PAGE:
31 December 2012

Google Smack

Normally when you are shopping for devices your goal is to try to pay less than the list price. Major cell carriers regularly sell their devices at a discount to hook you on a new two year service. Apple has deals at Christmas time and a wonderful refurbished store to get a deal on their products. Even Xbox and PS3 units can be found for a few bucks less than list on occasion. Yes, if you are truly desperate then you might be forced to pay the full amount, but none of us would ever - EVER - pay more than that. Unless it is a new Google product, that is.

Google has worked with manufacturers to create some wonderful new hardware with the Nexus 4 and Samsung Chromebook. Both of these devices are sold on the Google Play store for under $300 which is an unbelievable bargain. An unlocked top of the line phone for about the same price as a contract iPhone 5 where you can have cell and unlimited data service for $30 a month is impossible to ignore. The Chromebook is listed at such a low price that every corporate CIO should be begging to put it in the hands of every one of their road warriors. Unfortunately, they have both been sold out after the first 30 minutes they were released.

If you want a Chromebook, Amazon has them for sale as much as a $100 over the $250 price, or around 40% more. The Nexus 4 can be found on eBay for around a $150 premium or about half again as much. They are still a a good deal at these prices, but that dramatically changes the financial picture.

Sellers recognized early on that these products are so wonderful that they can gobble up every available device and sell them at a premium. Basically, Google hardware has become a tech drug - Nexus Cocaine or Chrome Meth. If you want it then I know a guy over on this site that can get it for you, but it'll cost you. What is even more interesting is that most of these sellers appear to be coming from the greater Mountain View area. Google headquarters. Yes, our drug dealers may have connections directly to the drug source.

If Google wants their Play Store and hardware to be taken seriously then they are going to need to clean house. When they release a device they need to make certain you have enough product to last longer than 30 minutes. They should verify that your own employees are not pulling in extra cash on the side through eBay and Amazon sales. Heck, getting their Play Store to actually work when it is taking order for devices would be good, too.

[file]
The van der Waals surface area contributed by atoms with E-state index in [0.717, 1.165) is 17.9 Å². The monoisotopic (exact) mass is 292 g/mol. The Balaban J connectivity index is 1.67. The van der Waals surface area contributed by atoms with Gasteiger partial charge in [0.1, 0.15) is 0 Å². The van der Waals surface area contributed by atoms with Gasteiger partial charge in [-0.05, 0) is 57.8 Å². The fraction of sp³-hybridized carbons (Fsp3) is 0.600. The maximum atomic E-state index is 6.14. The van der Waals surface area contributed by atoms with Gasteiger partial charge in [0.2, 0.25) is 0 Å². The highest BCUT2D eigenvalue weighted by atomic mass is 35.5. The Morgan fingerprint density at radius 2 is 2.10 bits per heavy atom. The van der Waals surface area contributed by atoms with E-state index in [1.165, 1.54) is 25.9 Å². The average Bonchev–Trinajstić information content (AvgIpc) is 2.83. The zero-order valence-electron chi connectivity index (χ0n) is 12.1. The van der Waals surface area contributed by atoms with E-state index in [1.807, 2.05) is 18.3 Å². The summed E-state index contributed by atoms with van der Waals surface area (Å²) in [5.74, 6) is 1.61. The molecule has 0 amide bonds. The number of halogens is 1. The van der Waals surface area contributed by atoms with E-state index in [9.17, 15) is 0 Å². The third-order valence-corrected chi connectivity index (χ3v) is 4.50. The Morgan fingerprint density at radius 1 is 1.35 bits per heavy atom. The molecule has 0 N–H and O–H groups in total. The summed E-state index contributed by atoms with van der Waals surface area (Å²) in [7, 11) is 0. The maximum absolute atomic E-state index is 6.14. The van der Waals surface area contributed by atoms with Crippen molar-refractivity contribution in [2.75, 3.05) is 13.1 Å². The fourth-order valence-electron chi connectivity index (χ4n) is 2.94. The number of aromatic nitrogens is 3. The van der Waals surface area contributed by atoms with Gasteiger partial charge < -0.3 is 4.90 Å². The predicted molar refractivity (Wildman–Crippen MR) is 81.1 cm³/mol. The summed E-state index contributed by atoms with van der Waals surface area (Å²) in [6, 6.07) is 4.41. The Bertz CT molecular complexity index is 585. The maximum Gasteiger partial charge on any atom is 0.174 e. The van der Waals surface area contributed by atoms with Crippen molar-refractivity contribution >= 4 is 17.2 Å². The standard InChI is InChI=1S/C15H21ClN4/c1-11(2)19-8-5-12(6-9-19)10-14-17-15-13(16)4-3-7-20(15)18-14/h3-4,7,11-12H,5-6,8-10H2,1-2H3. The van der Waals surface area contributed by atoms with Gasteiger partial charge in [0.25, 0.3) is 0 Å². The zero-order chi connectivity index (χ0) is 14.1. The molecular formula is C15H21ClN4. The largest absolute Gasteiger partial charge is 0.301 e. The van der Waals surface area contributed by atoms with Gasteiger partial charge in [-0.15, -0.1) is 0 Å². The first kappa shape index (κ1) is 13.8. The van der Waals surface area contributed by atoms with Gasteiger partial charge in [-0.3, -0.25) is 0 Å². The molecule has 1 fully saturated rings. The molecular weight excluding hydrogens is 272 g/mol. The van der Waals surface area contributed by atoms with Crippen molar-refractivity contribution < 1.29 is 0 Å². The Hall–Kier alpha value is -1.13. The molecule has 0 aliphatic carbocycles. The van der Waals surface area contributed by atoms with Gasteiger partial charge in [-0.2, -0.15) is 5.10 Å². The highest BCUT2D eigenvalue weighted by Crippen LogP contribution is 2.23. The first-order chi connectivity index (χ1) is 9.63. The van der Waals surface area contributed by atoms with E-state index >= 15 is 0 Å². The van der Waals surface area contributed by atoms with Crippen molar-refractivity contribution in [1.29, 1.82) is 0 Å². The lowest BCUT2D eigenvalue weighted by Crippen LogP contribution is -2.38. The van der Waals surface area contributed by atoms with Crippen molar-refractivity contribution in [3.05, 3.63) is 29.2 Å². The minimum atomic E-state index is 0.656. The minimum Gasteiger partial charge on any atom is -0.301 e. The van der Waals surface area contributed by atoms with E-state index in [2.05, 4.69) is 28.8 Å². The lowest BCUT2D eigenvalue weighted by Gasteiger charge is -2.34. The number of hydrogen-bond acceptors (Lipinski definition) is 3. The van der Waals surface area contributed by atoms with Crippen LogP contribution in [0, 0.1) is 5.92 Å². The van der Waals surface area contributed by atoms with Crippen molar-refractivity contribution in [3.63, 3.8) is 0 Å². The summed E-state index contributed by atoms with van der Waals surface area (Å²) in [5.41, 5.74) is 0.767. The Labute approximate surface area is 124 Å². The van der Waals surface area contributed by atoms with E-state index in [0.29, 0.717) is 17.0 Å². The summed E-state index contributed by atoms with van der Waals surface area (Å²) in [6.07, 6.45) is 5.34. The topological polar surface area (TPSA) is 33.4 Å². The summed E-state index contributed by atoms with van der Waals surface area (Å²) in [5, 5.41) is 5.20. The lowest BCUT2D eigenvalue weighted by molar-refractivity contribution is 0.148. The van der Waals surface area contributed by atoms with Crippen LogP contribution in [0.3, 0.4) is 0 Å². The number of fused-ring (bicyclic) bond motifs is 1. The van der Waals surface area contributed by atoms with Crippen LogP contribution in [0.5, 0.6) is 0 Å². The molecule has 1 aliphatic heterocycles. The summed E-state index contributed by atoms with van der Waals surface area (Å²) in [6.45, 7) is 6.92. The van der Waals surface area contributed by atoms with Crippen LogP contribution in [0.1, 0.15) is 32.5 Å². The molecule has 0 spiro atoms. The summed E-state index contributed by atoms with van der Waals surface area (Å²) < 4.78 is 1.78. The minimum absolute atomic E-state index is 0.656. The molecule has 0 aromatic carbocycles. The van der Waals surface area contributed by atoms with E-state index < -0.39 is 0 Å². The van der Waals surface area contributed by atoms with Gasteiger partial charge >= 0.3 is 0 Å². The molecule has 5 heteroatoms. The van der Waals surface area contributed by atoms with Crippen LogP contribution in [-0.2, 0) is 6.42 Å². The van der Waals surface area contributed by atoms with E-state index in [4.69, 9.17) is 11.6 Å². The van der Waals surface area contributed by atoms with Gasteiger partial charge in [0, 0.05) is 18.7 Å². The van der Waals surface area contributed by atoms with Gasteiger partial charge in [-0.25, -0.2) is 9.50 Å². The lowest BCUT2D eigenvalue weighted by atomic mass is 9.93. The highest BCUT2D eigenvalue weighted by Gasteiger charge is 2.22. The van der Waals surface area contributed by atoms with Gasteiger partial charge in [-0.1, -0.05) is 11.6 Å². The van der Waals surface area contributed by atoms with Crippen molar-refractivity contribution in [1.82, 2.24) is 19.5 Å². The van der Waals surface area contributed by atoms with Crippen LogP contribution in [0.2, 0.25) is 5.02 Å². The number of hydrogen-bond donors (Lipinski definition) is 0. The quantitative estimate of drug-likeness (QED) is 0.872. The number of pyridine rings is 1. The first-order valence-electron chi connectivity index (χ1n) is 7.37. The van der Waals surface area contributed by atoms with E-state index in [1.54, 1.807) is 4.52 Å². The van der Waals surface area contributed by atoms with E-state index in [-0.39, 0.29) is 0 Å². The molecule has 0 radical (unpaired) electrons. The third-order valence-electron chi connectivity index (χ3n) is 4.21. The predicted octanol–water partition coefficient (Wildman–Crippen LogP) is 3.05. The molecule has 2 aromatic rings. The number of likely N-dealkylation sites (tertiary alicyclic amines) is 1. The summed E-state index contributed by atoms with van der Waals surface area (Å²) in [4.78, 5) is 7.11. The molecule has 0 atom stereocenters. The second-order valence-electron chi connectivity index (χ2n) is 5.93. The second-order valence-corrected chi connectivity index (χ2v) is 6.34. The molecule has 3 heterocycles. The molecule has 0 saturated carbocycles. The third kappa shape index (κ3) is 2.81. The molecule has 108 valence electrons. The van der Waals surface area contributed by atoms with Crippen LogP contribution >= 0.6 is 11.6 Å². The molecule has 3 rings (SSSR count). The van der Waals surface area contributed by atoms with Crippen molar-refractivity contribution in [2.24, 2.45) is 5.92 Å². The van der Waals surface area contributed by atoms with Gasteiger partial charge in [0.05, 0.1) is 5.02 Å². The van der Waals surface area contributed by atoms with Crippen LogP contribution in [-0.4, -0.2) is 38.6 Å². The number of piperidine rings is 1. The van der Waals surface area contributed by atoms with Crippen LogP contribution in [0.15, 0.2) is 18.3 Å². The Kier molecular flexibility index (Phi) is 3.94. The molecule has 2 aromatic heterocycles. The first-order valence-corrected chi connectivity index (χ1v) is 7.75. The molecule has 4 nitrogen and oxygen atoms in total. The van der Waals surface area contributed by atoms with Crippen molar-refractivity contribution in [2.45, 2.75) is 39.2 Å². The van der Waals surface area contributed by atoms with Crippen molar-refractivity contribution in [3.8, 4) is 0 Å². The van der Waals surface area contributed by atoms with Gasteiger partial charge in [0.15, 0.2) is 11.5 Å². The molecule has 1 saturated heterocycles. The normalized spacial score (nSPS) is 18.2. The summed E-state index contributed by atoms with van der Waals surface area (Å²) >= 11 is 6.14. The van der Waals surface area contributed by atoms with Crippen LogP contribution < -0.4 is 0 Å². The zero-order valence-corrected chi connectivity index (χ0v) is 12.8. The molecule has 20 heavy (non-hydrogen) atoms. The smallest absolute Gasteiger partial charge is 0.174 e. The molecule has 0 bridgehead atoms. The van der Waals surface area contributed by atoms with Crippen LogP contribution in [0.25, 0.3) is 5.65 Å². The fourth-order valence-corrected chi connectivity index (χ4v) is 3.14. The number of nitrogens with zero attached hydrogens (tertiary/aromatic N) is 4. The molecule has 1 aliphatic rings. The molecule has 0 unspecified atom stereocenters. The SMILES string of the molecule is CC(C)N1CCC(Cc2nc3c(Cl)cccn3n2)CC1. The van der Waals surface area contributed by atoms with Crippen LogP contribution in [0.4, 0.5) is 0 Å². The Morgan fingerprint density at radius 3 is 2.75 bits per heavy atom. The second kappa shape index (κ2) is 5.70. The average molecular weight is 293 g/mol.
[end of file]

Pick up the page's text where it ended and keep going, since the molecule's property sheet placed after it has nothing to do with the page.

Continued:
These are truly great pieces of hardware. If you have a Nexus 4 and/or Chromebook then you are probably quite happy no matter what price you paid. Still, it is ridiculous that no one can buy them at the price Google has listed.

03 December 2012

A bad Microsoft morning.

A quick bitch session to make me feel better:

I have been using an iPad as my notebook for a couple of months and recently replaced it with a Surface RT. In fact, the Surface, minus a few blemishes, is a more enjoyable device for that task, overall. Still, this morning I decided I needed to edit a Microsoft Word document on there and it was too slow. More critically, the sucker was out of battery life after sitting all weekend long at our home. Yes - the standby power on the Surface appears to be only a couple of days. So, now I have to research whether this is a bad unit or whether it really is that poor. By comparison, the iPad it replaced could (and sometimes did) sit untouched for weeks and still have juice left over. (The iPad would still "ding" every time an email came in, so it was, technically, still receiving Wi-Fi and running some mail tracking app while hibernating for weeks.)

Were that not enough on the annoyance scale - I have been using Microsoft SkyDrive for part of my personal document collection. I do not run the app at work because it has this annoying habit of copying all of my information to the local machine (!!) and dramatically impacting performance. So I visited their web site to upload a folder and quickly discovered that it appears to only support single file uploading. No problem - I will just drag the folder into the web page to copy it. That, of course, did not work. So, I opened up Google Drive in my browser and drag the folder over and viola! It worked! Dropbox was equally successful.

There. Done bitching. I would feel better, too, if I didn't have to consider moving my personal stuff to Google Drive or Dropbox or I was not tied to making this Windows RT tablet work in the office.